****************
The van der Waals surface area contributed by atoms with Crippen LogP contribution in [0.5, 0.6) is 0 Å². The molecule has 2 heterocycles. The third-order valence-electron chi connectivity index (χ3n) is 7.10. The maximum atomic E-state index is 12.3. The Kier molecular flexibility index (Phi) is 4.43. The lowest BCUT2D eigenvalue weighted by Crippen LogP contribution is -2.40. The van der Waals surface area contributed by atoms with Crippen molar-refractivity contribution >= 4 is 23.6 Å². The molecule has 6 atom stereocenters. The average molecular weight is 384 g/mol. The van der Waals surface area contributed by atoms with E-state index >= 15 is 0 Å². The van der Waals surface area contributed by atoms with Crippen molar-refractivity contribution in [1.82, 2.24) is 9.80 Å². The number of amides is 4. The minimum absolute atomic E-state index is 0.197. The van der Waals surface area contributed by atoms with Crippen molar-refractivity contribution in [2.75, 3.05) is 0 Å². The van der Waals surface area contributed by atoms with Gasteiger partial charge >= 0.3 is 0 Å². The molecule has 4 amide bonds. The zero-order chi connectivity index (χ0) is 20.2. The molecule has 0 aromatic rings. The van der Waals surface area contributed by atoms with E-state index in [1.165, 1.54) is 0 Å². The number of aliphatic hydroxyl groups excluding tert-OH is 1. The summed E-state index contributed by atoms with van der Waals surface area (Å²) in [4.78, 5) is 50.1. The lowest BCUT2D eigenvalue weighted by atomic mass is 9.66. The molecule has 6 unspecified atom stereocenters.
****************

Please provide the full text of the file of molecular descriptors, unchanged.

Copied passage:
The van der Waals surface area contributed by atoms with Crippen LogP contribution in [0.5, 0.6) is 0 Å². The molecule has 2 heterocycles. The third-order valence-electron chi connectivity index (χ3n) is 7.10. The maximum atomic E-state index is 12.3. The Kier molecular flexibility index (Phi) is 4.43. The lowest BCUT2D eigenvalue weighted by Crippen LogP contribution is -2.40. The van der Waals surface area contributed by atoms with Crippen molar-refractivity contribution >= 4 is 23.6 Å². The molecule has 6 atom stereocenters. The average molecular weight is 384 g/mol. The van der Waals surface area contributed by atoms with E-state index >= 15 is 0 Å². The van der Waals surface area contributed by atoms with Crippen molar-refractivity contribution in [1.82, 2.24) is 9.80 Å². The number of amides is 4. The minimum absolute atomic E-state index is 0.197. The van der Waals surface area contributed by atoms with Crippen molar-refractivity contribution in [2.75, 3.05) is 0 Å². The van der Waals surface area contributed by atoms with Gasteiger partial charge >= 0.3 is 0 Å². The molecule has 4 amide bonds. The zero-order chi connectivity index (χ0) is 20.2. The molecule has 0 aromatic rings. The van der Waals surface area contributed by atoms with E-state index in [1.165, 1.54) is 0 Å². The number of aliphatic hydroxyl groups excluding tert-OH is 1. The summed E-state index contributed by atoms with van der Waals surface area (Å²) in [4.78, 5) is 50.1. The lowest BCUT2D eigenvalue weighted by atomic mass is 9.66. The molecule has 6 unspecified atom stereocenters.